After completing the questionnaire, you will be randomised to either the treatment as usual condition or the treatment as usual + training condition.

If you are allocated to the treatment as usual group, the researcher will set up a quick phone call with you to let you know.
If you are allocated to the treatment as usual + training group, you may choose to meet the researcher via Skype or in person at King’s College London in Denmark Hill for 20-30 minutes to go through the training together and ask any questions relating to it. You will then be asked to complete a 3-min daily food diary and an 8-minute game on your computer ideally every day for 4 weeks.
After the 4 weeks, you will receive a second battery of questionnaires (regardless of the group you are randomly allocated to; ~20 minutes to complete). Once this is done, you will receive a 15-pound bank transfer. Eight weeks after the start of the study, you will receive a follow-up questionnaire (~20 minutes to complete). If you had been allocated to the treatment as usual group, you may choose to receive the training once you have completed the follow-up questionnaire.

One of the questionnaires that you would be asked to complete, would include a question about weight but this question would not be compulsory.

How can someone take part?
The first step is to get in touch with Rayane Chami on [email protected] to express interest. After this, Rayane will introduce herself and send the information sheet with more details. If the individual expresses interest in taking part, a 10-minute phone screening will be set up to assess safety and suitability.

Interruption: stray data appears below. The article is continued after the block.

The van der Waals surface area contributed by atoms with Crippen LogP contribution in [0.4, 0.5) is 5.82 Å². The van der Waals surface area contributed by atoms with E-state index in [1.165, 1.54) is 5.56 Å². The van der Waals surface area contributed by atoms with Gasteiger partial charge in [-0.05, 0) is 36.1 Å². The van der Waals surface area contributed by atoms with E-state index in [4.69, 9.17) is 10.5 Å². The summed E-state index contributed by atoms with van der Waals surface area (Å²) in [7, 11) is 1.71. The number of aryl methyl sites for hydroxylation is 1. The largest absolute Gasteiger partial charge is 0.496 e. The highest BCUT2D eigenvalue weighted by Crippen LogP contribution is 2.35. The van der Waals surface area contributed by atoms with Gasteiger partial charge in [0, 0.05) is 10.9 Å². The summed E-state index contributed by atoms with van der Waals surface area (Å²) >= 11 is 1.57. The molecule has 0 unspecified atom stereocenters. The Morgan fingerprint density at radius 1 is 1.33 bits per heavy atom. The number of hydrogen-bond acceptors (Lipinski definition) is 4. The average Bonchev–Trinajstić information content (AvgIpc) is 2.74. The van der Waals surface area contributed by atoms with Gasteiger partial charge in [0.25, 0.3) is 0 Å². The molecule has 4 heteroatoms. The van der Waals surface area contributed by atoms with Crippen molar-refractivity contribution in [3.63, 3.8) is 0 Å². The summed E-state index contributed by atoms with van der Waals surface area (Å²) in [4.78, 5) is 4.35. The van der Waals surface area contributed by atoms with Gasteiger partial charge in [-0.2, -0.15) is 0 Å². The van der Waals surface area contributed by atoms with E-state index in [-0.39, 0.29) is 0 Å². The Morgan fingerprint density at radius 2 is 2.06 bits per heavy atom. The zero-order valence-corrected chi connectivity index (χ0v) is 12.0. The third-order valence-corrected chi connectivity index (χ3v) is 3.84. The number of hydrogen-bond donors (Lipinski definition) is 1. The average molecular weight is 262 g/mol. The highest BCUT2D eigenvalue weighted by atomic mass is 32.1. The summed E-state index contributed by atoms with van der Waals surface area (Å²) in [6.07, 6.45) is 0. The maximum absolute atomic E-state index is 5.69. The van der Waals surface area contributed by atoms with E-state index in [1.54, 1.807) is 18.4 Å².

Areej Elgaziari, University of Bath [email protected] 

Completed Research of Interest

The experience of being a mother with Anorexia Nervosa - 2/12/13

Gemma O'Leary - University Of Staffordshire

Feelings and Faces - 14/11/13

Angie Cucchi - City University

Thinking about the self - 22/10/13
Graham Thew- University Of Bath

Binge Eating Disorder in Men - 23.08.12
Spyroula Spyrou - London Metropolitan University

The experiences of black women with eating disorders - 03.06.12
Sarah Shillingford - Regent's College, School of Psychotherapy

Investigation into the factors underlying Eating Disorders - 14.04.12
Michael Connoly - University Of Strathclyde

Eating Disorders Research with Athletes - 16.03.12
Carolyn Plateau - Loughborough University

The Couple's Story - 18.02.12
Zoé Dixon - City University, London

Evaluation of a web-based multi media intervention for carers of people with anorexia nervosa - 23.09.2011
Danielle Hoyle - Flinders Univeristy, Australia

The role of online support groups in eating disorders - 16.07.2011
Kelly Clear - University College London

Mothers' perceptions of their role in the treatments of their child's eating disorder
Cathryn Hockridge - University of East London

Youth Health Talk website
Ulla Raisanen - University of Oxford

The experiences of males supporting a partner with anorexia nervosa
Louise Ewan - University of Glasgow

Longstanding Beliefs and Eating Disorders
Hannah Kelland - University of Oxford

Investigation into dietary restraint
Saira Khan - Kingston University

Parent carers: How does this role affect relationships with significant others?
Thema Peart - Brunel University

Eating Disorders: investigating the boundary between public and private space
Claire Murphy - University of Bristol

Online Communites supporting people suffering from eating disorders
Laura Holloway - Nottingham University

“I can’t emphasise enough what a massive part SWEDA have played in my journey to finding myself again. They are an incredible charity and are brilliant at their job. Over the past two years I have really started to understand myself and I have addressed issues that I had hid away in the past and with my counsellor’s amazing listening, non-judgmental and supportive skills I have been able to take back control of myself and rationally look at my emotions in day to day life."